The 6 Least Solemn Funerals Around the World

Funerals are for the benefit of the living. The people being buried don't give much of a shit whether you spend a million dollars on a ceremony or throw them into a ditch, because, you know, they're dead. The whole point of a funeral is to help people go through the grieving process -- but everyone grieves differently, and some do it ridiculously. So who are we to judge if you choose to ...

#6. Surround Your Casket With Strippers

Believe it or not, in some cultures, popping a boner in the middle of a funeral is considered rude. In China, on the other hand, it's openly encouraged -- hence the (absolutely real) tradition of hiring strippers to pose during the service.

Via James Patton Funeral Directors
Please pretend we've already done a pun with the word "stiff" so we can move on.

You see, in rural China, it's considered lucky and a mark of honor to have as many people as possible attend your funeral. Sometimes, however, not enough people show up, and some extra measures are required to boost the crowd numbers -- sexy measures. Like hiring strippers to perform during the funeral, which needless to say is a pretty effective way to get more people to show up when the corpse you've put up as the centerpiece for your party lacks the expected drawing power.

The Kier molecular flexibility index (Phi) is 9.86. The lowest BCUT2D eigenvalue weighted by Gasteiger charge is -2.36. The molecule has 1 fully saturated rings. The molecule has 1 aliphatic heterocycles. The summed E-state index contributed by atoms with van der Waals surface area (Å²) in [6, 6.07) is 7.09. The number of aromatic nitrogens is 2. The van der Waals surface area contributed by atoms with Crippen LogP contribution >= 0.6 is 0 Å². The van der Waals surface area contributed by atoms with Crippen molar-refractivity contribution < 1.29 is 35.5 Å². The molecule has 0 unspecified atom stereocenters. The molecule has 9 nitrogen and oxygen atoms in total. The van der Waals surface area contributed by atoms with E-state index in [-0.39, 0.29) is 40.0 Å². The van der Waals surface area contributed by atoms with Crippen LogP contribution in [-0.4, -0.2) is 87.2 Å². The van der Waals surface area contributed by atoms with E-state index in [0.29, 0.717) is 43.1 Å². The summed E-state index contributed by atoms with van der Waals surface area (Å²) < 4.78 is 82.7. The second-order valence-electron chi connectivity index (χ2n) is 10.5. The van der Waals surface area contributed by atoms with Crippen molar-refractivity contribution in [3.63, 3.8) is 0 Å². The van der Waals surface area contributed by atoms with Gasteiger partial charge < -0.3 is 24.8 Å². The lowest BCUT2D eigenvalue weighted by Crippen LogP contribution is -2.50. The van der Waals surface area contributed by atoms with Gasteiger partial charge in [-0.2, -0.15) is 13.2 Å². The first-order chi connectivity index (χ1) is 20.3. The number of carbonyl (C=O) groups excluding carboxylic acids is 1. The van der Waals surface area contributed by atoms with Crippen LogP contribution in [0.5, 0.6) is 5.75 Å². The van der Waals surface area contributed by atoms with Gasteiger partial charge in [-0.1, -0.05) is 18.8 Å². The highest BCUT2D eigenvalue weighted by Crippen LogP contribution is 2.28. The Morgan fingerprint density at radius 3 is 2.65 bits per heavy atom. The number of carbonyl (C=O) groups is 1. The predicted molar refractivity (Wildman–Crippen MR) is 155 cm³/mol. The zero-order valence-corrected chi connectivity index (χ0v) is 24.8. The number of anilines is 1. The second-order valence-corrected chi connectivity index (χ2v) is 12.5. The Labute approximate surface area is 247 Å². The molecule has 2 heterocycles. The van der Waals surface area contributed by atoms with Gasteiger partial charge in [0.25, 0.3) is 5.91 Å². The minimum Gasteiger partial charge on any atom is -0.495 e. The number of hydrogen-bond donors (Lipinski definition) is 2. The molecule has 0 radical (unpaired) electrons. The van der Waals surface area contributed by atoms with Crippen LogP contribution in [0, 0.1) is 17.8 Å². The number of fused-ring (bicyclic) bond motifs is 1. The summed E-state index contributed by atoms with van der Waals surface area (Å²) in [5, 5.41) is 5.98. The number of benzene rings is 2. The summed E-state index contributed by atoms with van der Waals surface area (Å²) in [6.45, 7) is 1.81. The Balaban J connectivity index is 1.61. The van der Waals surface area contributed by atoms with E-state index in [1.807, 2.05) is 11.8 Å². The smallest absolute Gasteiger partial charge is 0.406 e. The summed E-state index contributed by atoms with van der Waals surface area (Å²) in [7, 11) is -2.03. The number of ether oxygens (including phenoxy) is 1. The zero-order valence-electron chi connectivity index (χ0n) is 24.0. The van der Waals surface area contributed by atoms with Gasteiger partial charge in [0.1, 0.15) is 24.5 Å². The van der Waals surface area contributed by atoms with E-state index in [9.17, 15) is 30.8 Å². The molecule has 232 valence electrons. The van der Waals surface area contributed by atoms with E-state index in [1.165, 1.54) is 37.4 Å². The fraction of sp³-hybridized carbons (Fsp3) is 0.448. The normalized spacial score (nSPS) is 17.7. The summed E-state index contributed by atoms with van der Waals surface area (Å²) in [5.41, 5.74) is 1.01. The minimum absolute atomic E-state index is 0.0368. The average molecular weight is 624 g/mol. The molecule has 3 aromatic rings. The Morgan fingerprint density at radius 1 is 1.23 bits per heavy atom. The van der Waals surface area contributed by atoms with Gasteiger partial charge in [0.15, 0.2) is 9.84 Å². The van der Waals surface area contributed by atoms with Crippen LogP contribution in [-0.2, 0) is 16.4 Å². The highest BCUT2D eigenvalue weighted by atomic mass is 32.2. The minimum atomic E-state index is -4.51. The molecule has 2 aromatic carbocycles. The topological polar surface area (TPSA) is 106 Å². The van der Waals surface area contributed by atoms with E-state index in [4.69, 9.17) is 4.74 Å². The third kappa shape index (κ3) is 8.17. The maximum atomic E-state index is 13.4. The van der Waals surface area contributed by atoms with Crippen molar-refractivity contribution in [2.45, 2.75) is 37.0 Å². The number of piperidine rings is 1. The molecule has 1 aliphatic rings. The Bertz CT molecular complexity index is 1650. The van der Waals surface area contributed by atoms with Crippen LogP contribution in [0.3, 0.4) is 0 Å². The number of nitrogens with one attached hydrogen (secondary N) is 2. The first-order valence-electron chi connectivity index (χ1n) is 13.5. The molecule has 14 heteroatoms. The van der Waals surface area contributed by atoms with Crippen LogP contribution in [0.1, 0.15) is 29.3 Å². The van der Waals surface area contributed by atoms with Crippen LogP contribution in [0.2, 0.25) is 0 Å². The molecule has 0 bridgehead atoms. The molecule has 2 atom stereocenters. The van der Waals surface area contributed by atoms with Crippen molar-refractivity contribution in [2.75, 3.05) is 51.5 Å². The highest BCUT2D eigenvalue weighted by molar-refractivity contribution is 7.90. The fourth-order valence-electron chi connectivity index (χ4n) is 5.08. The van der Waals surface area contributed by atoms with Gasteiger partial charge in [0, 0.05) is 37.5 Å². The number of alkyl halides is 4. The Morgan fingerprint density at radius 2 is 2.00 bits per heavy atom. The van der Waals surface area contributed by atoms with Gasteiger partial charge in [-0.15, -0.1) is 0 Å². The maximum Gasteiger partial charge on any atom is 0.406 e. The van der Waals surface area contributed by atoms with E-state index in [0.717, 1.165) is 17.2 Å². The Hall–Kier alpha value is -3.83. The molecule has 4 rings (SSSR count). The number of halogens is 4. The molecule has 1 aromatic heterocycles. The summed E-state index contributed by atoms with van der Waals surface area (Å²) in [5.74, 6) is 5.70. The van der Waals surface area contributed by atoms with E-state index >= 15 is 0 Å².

It's all very tasteful, though. According to one report, "Some strippers even take off the trousers of male viewers and persuade them to join in the dancing, while others bathe in public or perform nude with snakes."

"Oh no! Another friend of mine has been poisoned! I guess we'll just have to have another funeral."

The Chinese government doesn't really appreciate that their funerals look like rap videos, so they have been cracking down on the "obscene performances" and even set up a hotline where concerned citizens can report "funeral misdeeds." They've actually arrested people for putting together these shindigs.

The phenomenon is also popular in Taiwan, where it can include something called "Electric Flower Cars" that accompany the funeral procession. These would be brightly colored trucks outfitted with blinking neon lights, with racy burlesque action going on in the back of the flatbed. Some say that these performances are necessary to "appease the wandering spirits," which is a classy way of saying that ghosts get erections, too.

Marc L. Moskowitz
"They're shitty tippers, though."

#5. Get Buried in a Plane-, Phone-, or Uterus-Shaped Coffin


The casket can be the most expensive part of a funeral -- if you're going to spend thousands of dollars on a box you'll only use once, why not go with something with a little pizzazz? Like, for example, the "fantasy coffins" of the Ga people in Ghana, also known as the race car beds of the funeral world.

Reuters via The Telegraph
"I think we found a section worse than coach."

The people of the Ga ethnic group in southeastern Ghana believe that coffins should reflect who you were before you died, especially if you happened to be the sort of crazy person who wanted to be buried in an amusement-park-looking contraption. The Ghana artisans can model your coffin after anything, and we mean anything -- for example, if you're a fisherman, you might get a fish-shaped casket: